For the party, Geiman gave Rockit a kind of a chain-store flea-market vibe--think Anthropologie, but less pro. Everybody got a gift bag containing, among other things, a recipe for Sweet Redeye Cornbread: "For years Dolan has been inviting guests over to enjoy a hearty serving of cornbread, a cup of hot tea, and a few stories from the Southland," says the preface to the recipe, which adds honey and maraschino cherries to boxed corn muffin mix. "Though the city life has smoothed some of his rougher edges, Dolan remains true to his southern instinct, and would like to pass on a recipe he no doubt found floating around the waters of the Chesapeake Bay."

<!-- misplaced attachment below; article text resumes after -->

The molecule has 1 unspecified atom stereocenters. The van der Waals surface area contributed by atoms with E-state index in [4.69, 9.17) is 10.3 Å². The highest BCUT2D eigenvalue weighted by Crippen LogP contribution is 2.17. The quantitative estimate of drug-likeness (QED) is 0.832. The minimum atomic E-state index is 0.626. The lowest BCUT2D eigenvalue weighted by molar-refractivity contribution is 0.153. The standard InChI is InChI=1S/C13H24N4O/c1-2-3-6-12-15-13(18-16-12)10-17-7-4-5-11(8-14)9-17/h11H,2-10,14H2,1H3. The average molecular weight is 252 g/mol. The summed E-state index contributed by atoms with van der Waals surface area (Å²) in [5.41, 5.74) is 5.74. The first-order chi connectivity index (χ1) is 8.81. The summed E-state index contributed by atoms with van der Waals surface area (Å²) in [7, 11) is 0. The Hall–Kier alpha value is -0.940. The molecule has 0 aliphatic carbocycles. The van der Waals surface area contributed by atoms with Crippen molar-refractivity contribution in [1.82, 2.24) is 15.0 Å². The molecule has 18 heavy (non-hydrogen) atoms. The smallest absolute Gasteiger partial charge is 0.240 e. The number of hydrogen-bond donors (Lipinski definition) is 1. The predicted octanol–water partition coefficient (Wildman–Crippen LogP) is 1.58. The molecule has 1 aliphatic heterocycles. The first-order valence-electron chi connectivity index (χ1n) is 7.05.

Geiman's models kept it casual, wearing unconventional updos and Mohawks, walking around in his clothes, yakking it up with potential buyers. But it was the same stuff you've seen a zillion times already: big baggy jeans turned into a low-slung skirt, irregularly shaped patches of fabric sewn on in calculatedly random places, hems ripped, seams exposed. There were racks of bright clothing and regular art hung on what looked like chunks of picket fence and old doors: a pastiche of old block letters, seashells, revolvers, Far East imagery, big-bloomed flowers, feathers, wildlife, constables, and bingo cards, all screenprinted and patched so as to look olde.